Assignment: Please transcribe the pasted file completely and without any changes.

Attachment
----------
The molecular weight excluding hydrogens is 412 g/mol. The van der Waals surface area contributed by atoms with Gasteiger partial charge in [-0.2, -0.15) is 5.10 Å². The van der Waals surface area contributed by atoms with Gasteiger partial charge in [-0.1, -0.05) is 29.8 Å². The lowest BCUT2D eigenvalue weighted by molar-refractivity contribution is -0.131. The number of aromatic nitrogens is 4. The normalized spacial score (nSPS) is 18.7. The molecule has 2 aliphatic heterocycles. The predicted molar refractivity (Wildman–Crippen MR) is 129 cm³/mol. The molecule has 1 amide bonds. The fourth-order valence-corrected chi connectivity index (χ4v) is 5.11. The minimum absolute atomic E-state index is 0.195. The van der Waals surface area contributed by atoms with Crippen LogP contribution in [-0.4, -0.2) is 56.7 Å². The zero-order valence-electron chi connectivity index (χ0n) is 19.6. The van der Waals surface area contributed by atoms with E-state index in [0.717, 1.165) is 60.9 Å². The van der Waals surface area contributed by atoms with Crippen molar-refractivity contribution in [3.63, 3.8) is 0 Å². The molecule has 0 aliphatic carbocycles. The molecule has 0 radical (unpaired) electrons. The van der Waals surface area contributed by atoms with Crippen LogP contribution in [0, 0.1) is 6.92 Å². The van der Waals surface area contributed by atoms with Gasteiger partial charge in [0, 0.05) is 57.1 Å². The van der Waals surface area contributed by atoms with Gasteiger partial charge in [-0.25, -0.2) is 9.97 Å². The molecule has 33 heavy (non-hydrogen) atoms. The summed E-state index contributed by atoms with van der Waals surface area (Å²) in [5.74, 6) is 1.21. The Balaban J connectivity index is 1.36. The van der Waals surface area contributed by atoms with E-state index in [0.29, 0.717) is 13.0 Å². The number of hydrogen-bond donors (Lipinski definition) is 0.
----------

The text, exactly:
The molecular weight excluding hydrogens is 412 g/mol. The van der Waals surface area contributed by atoms with Gasteiger partial charge in [-0.2, -0.15) is 5.10 Å². The van der Waals surface area contributed by atoms with Gasteiger partial charge in [-0.1, -0.05) is 29.8 Å². The lowest BCUT2D eigenvalue weighted by molar-refractivity contribution is -0.131. The number of aromatic nitrogens is 4. The normalized spacial score (nSPS) is 18.7. The molecule has 2 aliphatic heterocycles. The predicted molar refractivity (Wildman–Crippen MR) is 129 cm³/mol. The molecule has 1 amide bonds. The fourth-order valence-corrected chi connectivity index (χ4v) is 5.11. The minimum absolute atomic E-state index is 0.195. The van der Waals surface area contributed by atoms with Crippen LogP contribution in [-0.4, -0.2) is 56.7 Å². The zero-order valence-electron chi connectivity index (χ0n) is 19.6. The van der Waals surface area contributed by atoms with E-state index in [0.717, 1.165) is 60.9 Å². The van der Waals surface area contributed by atoms with Crippen molar-refractivity contribution in [3.63, 3.8) is 0 Å². The molecule has 0 aliphatic carbocycles. The molecule has 0 radical (unpaired) electrons. The van der Waals surface area contributed by atoms with Crippen LogP contribution in [0, 0.1) is 6.92 Å². The van der Waals surface area contributed by atoms with Gasteiger partial charge in [0, 0.05) is 57.1 Å². The van der Waals surface area contributed by atoms with Gasteiger partial charge in [-0.25, -0.2) is 9.97 Å². The molecule has 33 heavy (non-hydrogen) atoms. The summed E-state index contributed by atoms with van der Waals surface area (Å²) in [5.74, 6) is 1.21. The Balaban J connectivity index is 1.36. The van der Waals surface area contributed by atoms with E-state index in [0.29, 0.717) is 13.0 Å². The number of hydrogen-bond donors (Lipinski definition) is 0.